CouchDB
    CouchDB
    Pouchdb
    Pouchdb
    Font Awesome
    Font Awesome
    Apache Cordova
    Apache Cordova
    CSS 3
    CSS 3
    PhoneGap
    PhoneGap
    #Css
    #CSS3
    #SCSS
    #Sass
    #Less
    #Electron
    #HandleBars
    #Template7
    #Sketch
    #GraphQL
    #HTML5
    #GraphCool

    I needed to choose a full stack of tools for cross platform mobile application design & development. After much research and trying different tools, these are what I came up with that work for me today:

    For the client coding I chose Framework7 because of its performance, easy learning curve, and very well designed, beautiful UI widgets. I think it's perfect for solo development or small teams. I didn't like React Native. It felt heavy to me and rigid. Framework7 allows the use of #CSS3, which I think is the best technology to come out of the #WWW movement. No other tech has been able to allow designers and developers to develop such flexible, high performance, customisable user interface elements that are highly responsive and hardware accelerated before. Now #CSS3 includes variables and flexboxes it is truly a powerful language and there is no longer a need for preprocessors such as #SCSS / #Sass / #less. React Native contains a very limited interpretation of #CSS3 which I found very frustrating after using #CSS3 for some years already and knowing its powerful features. The other very nice feature of Framework7 is that you can even build for the browser if you want your app to be available for desktop web browsers. The latest release also includes the ability to build for #Electron so you can have MacOS, Windows and Linux desktop apps. This is not possible with React Native yet.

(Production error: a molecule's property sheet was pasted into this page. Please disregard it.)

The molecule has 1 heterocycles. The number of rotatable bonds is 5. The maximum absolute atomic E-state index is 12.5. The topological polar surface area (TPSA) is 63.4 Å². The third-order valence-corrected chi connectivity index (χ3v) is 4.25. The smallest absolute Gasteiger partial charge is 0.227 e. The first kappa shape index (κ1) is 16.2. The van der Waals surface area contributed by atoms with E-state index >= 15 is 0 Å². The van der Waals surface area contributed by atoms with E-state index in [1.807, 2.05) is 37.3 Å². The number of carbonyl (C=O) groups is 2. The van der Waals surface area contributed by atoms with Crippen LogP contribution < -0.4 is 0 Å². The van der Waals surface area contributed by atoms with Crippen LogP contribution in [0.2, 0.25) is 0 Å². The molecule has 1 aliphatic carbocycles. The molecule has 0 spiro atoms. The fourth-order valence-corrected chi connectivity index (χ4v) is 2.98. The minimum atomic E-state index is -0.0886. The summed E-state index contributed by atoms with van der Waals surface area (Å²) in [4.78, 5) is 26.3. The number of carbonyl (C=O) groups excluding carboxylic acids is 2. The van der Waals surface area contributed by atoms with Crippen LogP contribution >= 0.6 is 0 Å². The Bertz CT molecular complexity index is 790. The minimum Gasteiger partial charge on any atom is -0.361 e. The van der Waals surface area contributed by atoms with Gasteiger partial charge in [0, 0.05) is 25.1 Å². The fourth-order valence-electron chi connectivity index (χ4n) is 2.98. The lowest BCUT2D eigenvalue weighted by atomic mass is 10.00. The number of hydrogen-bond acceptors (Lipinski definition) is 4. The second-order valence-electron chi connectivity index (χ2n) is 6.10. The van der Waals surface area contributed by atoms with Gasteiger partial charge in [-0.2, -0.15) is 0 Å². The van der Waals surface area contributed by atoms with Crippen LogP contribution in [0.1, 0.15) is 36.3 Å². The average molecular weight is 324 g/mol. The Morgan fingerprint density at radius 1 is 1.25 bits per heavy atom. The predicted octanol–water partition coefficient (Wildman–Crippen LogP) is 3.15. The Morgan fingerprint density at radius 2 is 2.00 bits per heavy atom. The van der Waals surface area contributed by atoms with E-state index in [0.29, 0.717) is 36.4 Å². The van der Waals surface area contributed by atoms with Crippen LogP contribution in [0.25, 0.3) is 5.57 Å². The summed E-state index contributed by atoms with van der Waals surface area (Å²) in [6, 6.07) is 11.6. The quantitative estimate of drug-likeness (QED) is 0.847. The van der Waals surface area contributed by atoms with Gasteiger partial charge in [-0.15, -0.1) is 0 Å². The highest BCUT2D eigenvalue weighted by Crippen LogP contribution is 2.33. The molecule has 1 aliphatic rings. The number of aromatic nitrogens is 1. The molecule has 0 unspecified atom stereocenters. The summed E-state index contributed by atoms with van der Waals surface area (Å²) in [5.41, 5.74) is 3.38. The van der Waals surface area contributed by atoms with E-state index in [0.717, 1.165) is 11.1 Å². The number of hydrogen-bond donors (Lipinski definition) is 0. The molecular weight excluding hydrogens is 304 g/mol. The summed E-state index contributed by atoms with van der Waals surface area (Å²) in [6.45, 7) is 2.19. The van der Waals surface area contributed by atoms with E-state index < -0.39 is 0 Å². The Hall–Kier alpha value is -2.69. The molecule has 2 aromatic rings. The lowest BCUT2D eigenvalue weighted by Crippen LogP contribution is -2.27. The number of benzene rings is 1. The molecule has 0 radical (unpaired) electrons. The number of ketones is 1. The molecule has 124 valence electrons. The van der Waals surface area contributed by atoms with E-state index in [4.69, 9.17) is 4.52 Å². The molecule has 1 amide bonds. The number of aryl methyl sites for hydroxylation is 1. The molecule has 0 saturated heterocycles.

Framework7 runs on top of Apache Cordova. Cordova and webviews have been slated as being slow in the past. Having a game developer background I found the tweeks to make it run as smooth as silk. One of those tweeks is to use WKWebView. Another important one was using srcset on images.

    I use #Template7 for the for the templating system which is a no-nonsense mobile-centric #HandleBars style extensible templating system. It's easy to write custom helpers for, is fast and has a small footprint. I'm not forced into a new paradigm or learning some new syntax. It operates with standard JavaScript, HTML5 and CSS 3. It's written by the developer of Framework7 and so dovetails with it as expected.

    I configured TypeScript to work with the latest version of Framework7. I consider TypeScript to be one of the best creations to come out of Microsoft in some time. They must have an amazing team working on it. It's very powerful and flexible. It helps you catch a lot of bugs and also provides code completion in supporting IDEs. So for my IDE I use Visual Studio Code which is a blazingly fast and silky smooth editor that integrates seamlessly with TypeScript for the ultimate type checking setup (both products are produced by Microsoft).